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Government Bond
Credit Rating Summary of Global Bond  

A government bond or sovereign bond is a form of bond issued by a government to support public spending. It generally includes a commitment to pay periodic interest, called coupon payments, and to repay the face value on the maturity date.

For example, a bondholder invests $20,000, called face value or principal, into a 10-year government bond with a 10% annual coupon; the government would pay the bondholder 10% interest ($2000 in this case) each year and repay the $20,000 original face value at the date of maturity (i.e. after 10 years).

Government bonds can be denominated in a foreign currency or the government's domestic currency. Countries with less stable economies tend to denominate their bonds in the currency of a country with a more stable economy (i.e. a hard currency). When governments with less stable economies issue bonds, there is a possibility they will be unable to repay bondholders, resulting in a default. All bonds carry a default risk. International credit rating agencies provide ratings for each country's bonds. Bondholders generally demand higher yields from riskier bonds. For instance, on May 24, 2016, 10-year government bonds issued by the Canadian government offered a yield of 1.34%, while 10-year government bonds issued by the Brazilian government offered a yield of 12.84%.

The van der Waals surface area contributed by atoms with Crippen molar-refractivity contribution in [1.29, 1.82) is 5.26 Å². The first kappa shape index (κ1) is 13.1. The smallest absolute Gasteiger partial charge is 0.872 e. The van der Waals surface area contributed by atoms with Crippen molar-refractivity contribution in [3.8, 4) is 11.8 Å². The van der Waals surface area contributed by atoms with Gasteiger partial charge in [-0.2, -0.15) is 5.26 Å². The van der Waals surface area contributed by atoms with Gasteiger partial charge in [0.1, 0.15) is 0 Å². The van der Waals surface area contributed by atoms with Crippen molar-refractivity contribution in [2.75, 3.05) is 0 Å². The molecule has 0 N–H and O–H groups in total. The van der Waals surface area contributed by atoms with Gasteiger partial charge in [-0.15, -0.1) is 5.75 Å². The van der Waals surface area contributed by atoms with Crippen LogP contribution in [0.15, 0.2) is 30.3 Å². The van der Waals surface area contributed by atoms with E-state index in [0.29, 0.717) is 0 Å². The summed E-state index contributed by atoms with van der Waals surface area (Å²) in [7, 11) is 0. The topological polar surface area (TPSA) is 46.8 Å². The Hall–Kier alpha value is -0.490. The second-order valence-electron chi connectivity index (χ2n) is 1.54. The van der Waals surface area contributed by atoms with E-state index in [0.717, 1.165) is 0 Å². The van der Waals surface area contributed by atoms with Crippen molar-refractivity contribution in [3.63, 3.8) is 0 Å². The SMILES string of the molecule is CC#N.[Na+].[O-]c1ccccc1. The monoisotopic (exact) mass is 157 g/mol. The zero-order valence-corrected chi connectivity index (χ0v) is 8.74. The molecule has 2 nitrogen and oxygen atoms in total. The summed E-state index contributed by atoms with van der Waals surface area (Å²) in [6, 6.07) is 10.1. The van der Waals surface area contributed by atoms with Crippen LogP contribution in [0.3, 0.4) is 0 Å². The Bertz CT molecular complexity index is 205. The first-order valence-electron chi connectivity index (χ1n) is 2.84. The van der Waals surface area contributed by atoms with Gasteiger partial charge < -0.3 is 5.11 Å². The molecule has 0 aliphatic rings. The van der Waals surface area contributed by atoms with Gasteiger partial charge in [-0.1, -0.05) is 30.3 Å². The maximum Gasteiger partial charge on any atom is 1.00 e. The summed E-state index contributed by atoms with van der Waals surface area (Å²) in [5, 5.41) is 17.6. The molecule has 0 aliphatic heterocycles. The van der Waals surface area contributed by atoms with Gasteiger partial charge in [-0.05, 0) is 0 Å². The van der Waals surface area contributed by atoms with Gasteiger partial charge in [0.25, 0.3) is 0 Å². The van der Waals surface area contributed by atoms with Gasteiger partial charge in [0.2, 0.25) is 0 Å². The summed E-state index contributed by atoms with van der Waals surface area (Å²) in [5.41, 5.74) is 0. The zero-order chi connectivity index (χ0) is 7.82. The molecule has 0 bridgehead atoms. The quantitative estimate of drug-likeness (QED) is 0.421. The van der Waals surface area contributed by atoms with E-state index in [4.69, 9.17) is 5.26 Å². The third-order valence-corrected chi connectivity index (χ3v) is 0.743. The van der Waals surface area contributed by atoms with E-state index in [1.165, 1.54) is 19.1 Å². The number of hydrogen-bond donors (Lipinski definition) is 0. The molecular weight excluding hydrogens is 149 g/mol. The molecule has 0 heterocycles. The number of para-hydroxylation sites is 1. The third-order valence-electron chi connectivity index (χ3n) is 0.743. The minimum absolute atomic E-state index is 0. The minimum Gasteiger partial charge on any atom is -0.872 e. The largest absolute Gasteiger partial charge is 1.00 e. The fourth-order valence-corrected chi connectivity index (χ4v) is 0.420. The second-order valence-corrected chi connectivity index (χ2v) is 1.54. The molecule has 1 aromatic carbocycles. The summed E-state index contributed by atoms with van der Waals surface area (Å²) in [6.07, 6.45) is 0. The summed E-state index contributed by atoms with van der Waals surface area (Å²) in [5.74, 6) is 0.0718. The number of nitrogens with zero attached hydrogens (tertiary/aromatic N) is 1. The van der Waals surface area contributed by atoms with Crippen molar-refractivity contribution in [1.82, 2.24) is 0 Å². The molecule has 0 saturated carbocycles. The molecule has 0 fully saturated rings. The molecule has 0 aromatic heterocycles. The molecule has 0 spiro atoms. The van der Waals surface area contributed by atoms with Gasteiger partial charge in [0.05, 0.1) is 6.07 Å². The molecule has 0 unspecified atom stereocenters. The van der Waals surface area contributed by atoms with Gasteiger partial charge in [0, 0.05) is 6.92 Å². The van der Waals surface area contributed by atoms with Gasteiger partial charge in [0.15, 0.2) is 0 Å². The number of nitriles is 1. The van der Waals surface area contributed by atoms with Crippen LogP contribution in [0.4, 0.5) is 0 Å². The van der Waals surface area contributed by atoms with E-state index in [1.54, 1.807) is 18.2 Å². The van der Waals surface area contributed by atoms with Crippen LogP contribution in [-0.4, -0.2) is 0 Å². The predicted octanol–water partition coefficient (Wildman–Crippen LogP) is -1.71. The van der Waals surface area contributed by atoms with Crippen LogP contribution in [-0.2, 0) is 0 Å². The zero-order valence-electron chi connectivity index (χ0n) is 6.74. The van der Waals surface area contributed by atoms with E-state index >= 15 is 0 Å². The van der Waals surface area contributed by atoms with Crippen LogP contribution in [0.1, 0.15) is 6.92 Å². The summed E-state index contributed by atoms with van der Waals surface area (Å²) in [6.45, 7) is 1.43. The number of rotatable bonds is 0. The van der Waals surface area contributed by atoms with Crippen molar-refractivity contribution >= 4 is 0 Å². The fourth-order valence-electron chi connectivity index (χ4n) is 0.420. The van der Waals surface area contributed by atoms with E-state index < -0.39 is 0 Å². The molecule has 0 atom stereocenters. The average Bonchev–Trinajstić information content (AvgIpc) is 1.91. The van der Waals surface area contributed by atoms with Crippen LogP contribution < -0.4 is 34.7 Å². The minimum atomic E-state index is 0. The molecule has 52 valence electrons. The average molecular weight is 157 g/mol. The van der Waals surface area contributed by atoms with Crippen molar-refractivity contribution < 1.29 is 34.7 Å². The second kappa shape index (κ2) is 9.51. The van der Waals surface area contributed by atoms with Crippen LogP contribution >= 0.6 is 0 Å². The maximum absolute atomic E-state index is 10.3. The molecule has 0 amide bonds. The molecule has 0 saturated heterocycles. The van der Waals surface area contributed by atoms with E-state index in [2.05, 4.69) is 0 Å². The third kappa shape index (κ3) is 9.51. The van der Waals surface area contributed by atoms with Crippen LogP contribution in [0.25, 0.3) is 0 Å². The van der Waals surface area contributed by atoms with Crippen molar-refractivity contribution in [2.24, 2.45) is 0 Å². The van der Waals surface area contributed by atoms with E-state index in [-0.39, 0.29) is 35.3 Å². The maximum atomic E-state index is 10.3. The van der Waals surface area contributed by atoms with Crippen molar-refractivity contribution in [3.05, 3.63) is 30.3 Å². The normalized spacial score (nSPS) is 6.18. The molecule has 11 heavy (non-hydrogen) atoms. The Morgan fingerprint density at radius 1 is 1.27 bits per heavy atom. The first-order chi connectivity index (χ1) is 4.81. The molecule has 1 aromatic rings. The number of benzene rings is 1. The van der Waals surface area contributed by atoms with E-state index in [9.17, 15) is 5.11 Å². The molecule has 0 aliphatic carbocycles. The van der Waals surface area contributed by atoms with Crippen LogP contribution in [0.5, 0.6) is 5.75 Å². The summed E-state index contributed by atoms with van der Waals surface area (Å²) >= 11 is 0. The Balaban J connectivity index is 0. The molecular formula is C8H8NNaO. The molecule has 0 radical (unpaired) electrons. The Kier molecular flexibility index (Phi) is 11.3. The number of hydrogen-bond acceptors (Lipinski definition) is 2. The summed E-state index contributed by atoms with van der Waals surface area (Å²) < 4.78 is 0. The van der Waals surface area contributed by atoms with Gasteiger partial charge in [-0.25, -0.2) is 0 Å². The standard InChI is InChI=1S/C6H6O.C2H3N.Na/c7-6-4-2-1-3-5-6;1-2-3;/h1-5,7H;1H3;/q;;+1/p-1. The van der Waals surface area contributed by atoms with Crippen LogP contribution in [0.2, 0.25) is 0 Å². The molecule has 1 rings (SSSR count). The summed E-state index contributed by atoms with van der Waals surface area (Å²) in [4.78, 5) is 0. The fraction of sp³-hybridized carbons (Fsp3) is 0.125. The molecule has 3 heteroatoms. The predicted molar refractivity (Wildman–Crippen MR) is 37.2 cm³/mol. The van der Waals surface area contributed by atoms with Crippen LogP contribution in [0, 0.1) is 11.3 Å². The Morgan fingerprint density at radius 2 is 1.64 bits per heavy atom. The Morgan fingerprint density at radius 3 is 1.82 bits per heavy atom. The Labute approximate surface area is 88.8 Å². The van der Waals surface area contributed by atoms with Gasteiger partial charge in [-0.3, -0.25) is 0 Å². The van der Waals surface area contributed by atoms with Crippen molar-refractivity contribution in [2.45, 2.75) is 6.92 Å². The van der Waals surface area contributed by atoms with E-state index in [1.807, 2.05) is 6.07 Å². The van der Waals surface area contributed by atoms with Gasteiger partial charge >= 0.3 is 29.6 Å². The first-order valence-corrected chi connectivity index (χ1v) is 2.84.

Global Rating Map

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